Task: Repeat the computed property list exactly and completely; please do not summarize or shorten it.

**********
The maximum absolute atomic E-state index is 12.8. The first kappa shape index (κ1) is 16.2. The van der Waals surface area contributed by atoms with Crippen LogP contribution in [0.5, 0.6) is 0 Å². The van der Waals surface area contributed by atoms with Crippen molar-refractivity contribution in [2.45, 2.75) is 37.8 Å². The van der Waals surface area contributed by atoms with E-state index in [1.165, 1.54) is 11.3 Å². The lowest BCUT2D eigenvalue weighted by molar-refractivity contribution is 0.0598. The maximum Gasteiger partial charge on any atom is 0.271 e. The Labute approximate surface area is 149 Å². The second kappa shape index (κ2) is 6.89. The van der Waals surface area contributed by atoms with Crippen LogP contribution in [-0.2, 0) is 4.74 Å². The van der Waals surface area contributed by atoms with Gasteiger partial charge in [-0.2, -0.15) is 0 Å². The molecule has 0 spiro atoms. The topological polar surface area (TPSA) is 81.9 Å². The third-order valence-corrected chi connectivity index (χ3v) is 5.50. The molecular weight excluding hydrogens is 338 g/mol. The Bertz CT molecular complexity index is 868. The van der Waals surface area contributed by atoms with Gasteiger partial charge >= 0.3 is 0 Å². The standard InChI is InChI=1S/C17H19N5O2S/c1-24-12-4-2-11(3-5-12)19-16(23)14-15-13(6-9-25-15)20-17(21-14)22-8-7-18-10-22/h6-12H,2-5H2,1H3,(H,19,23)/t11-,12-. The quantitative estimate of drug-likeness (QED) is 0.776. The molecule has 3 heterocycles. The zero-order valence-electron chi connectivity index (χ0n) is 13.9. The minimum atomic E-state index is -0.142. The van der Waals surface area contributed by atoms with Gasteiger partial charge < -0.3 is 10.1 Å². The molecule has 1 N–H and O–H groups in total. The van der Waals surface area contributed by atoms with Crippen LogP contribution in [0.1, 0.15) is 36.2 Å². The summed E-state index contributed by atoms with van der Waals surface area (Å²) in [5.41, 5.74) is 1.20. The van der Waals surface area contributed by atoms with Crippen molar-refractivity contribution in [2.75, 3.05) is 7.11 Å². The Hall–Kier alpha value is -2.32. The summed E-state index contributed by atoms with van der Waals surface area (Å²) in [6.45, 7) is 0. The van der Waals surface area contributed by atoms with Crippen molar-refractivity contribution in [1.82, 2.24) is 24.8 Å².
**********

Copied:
The maximum absolute atomic E-state index is 12.8. The first kappa shape index (κ1) is 16.2. The van der Waals surface area contributed by atoms with Crippen LogP contribution in [0.5, 0.6) is 0 Å². The van der Waals surface area contributed by atoms with Crippen molar-refractivity contribution in [2.45, 2.75) is 37.8 Å². The van der Waals surface area contributed by atoms with E-state index in [1.165, 1.54) is 11.3 Å². The lowest BCUT2D eigenvalue weighted by molar-refractivity contribution is 0.0598. The maximum Gasteiger partial charge on any atom is 0.271 e. The Labute approximate surface area is 149 Å². The second kappa shape index (κ2) is 6.89. The van der Waals surface area contributed by atoms with Crippen LogP contribution in [-0.2, 0) is 4.74 Å². The van der Waals surface area contributed by atoms with Gasteiger partial charge in [-0.2, -0.15) is 0 Å². The molecule has 0 spiro atoms. The topological polar surface area (TPSA) is 81.9 Å². The third-order valence-corrected chi connectivity index (χ3v) is 5.50. The molecular weight excluding hydrogens is 338 g/mol. The Bertz CT molecular complexity index is 868. The van der Waals surface area contributed by atoms with Gasteiger partial charge >= 0.3 is 0 Å². The standard InChI is InChI=1S/C17H19N5O2S/c1-24-12-4-2-11(3-5-12)19-16(23)14-15-13(6-9-25-15)20-17(21-14)22-8-7-18-10-22/h6-12H,2-5H2,1H3,(H,19,23)/t11-,12-. The quantitative estimate of drug-likeness (QED) is 0.776. The molecule has 3 heterocycles. The zero-order valence-electron chi connectivity index (χ0n) is 13.9. The minimum atomic E-state index is -0.142. The van der Waals surface area contributed by atoms with Gasteiger partial charge < -0.3 is 10.1 Å². The molecule has 1 N–H and O–H groups in total. The van der Waals surface area contributed by atoms with Crippen LogP contribution in [0.1, 0.15) is 36.2 Å². The summed E-state index contributed by atoms with van der Waals surface area (Å²) in [5.41, 5.74) is 1.20. The van der Waals surface area contributed by atoms with Crippen molar-refractivity contribution in [2.75, 3.05) is 7.11 Å². The Hall–Kier alpha value is -2.32. The summed E-state index contributed by atoms with van der Waals surface area (Å²) in [6.45, 7) is 0. The van der Waals surface area contributed by atoms with Crippen molar-refractivity contribution in [1.82, 2.24) is 24.8 Å².